For one, since I am not too up to date on Technorati, I don't even realise that someone has linked up to me, or mentioned my blog. Secondly, I appreciate each one of you who think of me to say something nice, and I really value those nice vibrations coming my way, even if it is only via the internet.

If I had to select any particular blogger to pass on the awards to, it is a tough task for me, as I feel each one is doing their best in their own way - Cooking and caring for their family, taking the trouble to photograph the dishes with husband and hungry kids waiting to be served, the blogger herself/ himself resigning to cold food or microwave warmed food as it would have gotten cold while taking the time to capture it on the camera, and then taking time to write about it, responding to is clearly no mean task. Hence I do not consider myself in any position to judge who is a Yummy Blogger or who deserves an award of Excellence, or who is a Nice blogger....each one is yummy, excellent and nice in their own way!

However, with deep gratitude I display all the badges (and occasional press mentions) on this page :)


Mid-Day - Mumbai's Daily Tabloid
Gauravnomics - Desi Blog of the day
Interview on Cooking Goddess


In case I have missed your award, please leave a link in the comments, and I shall update the page promptly.

From Shaheen of Malabar Spices & Shubha of Chukti Bhar Pyaar

From Deeba of Passionate About Baking

Happy Mother's Day

To all Mothers, Soon-to-be Mothers, Mother-in-laws,
Happy Mother's Day.

I am spending the day at my mom's place today, eating Keerai Kootan for lunch.

Recommended reading for today:

Usha's It's Mother's Day at every meal - which completely reflects my own thoughts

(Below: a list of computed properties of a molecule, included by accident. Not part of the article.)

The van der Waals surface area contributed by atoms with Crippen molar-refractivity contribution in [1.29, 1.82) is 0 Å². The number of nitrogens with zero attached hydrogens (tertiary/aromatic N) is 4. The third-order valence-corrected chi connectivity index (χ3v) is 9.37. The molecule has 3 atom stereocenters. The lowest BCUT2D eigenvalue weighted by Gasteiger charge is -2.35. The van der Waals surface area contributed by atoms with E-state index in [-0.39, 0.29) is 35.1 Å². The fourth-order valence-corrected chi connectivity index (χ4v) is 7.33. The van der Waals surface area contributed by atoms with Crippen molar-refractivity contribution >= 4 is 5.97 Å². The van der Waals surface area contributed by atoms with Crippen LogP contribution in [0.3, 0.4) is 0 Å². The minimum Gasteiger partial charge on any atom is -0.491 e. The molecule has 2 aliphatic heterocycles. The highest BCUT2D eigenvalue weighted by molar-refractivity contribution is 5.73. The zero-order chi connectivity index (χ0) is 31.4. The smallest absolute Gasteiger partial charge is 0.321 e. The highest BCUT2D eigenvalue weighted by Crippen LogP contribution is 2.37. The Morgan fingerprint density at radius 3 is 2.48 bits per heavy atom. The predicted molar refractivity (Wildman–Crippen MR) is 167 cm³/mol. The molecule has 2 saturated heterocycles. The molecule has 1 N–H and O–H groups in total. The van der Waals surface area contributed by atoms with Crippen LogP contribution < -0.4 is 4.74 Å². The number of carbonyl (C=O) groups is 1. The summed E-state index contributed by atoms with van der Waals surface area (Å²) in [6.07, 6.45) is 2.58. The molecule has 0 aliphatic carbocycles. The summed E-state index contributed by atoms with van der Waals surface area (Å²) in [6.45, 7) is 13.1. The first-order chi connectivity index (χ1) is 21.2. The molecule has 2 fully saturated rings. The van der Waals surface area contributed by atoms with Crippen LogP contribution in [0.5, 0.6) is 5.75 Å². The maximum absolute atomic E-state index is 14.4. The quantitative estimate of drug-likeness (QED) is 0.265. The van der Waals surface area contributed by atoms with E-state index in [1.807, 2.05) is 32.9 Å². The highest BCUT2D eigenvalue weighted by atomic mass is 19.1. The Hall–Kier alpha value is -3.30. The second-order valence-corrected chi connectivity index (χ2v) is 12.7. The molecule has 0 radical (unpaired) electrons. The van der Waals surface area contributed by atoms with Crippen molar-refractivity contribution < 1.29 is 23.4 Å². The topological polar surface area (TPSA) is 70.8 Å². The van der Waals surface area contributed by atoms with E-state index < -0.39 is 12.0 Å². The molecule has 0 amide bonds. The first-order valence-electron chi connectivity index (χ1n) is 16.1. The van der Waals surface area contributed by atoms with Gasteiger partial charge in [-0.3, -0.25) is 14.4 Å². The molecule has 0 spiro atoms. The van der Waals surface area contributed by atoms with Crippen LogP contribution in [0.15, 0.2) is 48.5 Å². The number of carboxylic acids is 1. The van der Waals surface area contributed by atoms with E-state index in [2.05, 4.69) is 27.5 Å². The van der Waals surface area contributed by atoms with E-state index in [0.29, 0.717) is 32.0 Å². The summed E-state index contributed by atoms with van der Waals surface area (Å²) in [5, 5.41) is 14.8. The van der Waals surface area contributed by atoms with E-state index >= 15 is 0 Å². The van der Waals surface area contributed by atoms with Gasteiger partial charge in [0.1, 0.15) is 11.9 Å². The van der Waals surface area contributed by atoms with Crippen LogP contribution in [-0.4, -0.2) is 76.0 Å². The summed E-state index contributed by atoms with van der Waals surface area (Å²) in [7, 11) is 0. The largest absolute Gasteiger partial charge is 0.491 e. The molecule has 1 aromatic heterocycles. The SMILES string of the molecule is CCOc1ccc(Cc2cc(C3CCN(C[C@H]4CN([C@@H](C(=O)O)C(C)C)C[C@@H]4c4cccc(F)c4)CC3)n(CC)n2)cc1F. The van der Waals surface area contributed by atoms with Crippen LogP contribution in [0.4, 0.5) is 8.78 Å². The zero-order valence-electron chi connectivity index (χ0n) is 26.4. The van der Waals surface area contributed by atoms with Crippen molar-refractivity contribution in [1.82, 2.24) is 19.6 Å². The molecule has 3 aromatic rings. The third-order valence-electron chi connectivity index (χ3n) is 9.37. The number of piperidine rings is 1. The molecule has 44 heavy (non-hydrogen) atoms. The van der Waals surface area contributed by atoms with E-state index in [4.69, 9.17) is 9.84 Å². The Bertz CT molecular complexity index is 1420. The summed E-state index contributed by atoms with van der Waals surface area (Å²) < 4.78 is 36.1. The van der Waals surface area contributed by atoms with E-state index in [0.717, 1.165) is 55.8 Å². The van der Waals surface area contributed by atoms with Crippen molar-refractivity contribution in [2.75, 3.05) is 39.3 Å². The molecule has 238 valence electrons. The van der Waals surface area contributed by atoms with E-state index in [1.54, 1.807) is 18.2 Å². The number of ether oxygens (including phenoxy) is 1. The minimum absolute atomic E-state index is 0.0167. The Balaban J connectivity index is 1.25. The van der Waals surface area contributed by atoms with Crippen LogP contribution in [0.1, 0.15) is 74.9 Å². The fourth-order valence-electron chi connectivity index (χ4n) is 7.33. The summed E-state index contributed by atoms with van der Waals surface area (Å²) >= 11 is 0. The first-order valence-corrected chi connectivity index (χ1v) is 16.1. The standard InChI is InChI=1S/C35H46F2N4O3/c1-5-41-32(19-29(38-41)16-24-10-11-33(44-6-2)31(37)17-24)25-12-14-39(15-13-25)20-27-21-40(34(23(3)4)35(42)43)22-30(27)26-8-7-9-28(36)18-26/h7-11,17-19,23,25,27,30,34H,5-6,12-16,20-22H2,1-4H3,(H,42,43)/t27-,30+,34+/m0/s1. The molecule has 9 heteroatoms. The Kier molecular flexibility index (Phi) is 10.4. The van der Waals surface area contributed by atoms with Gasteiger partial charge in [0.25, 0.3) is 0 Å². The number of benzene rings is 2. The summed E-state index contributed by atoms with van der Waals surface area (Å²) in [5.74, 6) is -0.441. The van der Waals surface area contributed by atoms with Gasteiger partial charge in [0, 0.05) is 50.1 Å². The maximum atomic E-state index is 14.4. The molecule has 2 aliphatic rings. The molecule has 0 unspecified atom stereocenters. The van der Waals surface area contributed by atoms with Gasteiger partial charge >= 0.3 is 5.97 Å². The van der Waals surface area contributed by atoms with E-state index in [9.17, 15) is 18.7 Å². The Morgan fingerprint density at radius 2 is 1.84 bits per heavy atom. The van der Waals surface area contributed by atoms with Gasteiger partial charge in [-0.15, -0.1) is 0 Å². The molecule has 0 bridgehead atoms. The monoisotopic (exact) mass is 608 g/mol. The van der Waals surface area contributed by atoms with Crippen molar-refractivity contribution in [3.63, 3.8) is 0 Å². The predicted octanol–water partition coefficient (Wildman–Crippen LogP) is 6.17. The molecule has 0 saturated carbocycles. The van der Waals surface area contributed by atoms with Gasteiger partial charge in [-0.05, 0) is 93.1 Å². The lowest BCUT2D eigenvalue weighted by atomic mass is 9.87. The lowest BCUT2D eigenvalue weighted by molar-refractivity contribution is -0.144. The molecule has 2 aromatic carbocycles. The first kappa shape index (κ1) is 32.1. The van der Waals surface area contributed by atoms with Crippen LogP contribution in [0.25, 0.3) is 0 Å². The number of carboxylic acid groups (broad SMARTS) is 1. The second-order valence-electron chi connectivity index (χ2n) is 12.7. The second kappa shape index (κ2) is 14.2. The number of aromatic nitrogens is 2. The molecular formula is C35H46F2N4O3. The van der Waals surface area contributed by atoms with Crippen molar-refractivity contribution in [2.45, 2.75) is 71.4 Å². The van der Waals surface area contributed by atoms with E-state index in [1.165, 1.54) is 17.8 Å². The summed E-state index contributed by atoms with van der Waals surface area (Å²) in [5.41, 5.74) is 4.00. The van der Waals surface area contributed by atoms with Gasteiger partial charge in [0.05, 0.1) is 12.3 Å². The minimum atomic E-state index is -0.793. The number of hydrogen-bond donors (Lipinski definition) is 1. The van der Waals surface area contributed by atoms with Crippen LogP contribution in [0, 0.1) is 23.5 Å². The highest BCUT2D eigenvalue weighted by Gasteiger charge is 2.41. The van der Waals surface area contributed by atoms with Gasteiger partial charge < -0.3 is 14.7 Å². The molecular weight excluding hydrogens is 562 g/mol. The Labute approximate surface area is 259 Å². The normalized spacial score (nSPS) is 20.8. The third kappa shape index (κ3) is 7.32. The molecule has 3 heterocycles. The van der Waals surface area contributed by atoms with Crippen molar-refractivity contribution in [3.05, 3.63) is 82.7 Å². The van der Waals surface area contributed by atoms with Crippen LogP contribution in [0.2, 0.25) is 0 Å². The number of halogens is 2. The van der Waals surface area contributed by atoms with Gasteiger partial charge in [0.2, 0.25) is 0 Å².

Shilpa's Black Forest Cake for Mother's Day

Also, would like to congratulate my friend Raaga, her blog The Singing Chef has got rave reviews in yesterday's Hindu.

Vegetable Puffs | Green Bean and Tomato Salad

Last week we managed to catch one of those rare Tamizh movie releases in Bombay - Vellithirai, in one of those multiplexes we don't usually visit. When I was booking our tickets online, I was pleasantly surprised to notice that I can book my large caramel popcorn, coffee and samosa online too with my tickets and they will be delivered to my seat number whenever I'd like them that's what I call spoiling the customers! Another example how technology is transforming our lives. I don't mean to say I want to be waited on hand and foot when I'm watching a movie, but I like to be given the choice :)

The last few days I've been on a junk food spree. Last week we were in the Tamizhland of Bombay, Matunga on the way back from town. We had a quick weekday lunch at the Madras Cafe, which is a functional eatery that Matunga masses of the last few decades swear by. I love their Raagi- Masala dosa and filter kaapi. They also serve stuff that very few eateries in Bombay would serve, stuff like Ragi Sevai, Rasam Vadai, Neer Masala dosa, and though we are made to share tables with total strangers because of the lack of space, when the food is so good, I don't really care if we are made to sit on a table for four where there is one stranger already slurping his sambar. Post-lunch we stopped by Venkateshwara stores close to the flower-market, picked up a big bag of Nendram Varuval (quartered plantain chips), some traditional 'mixture', a pack of thattai and a block of Tirunelveli Halwa. While I am not too interested in mixture, the plantain chips are quite irresistible and while the hubby is at work, I have been slowly working towards finishing off the contents, albeit a little at a time, with my afternoon tea.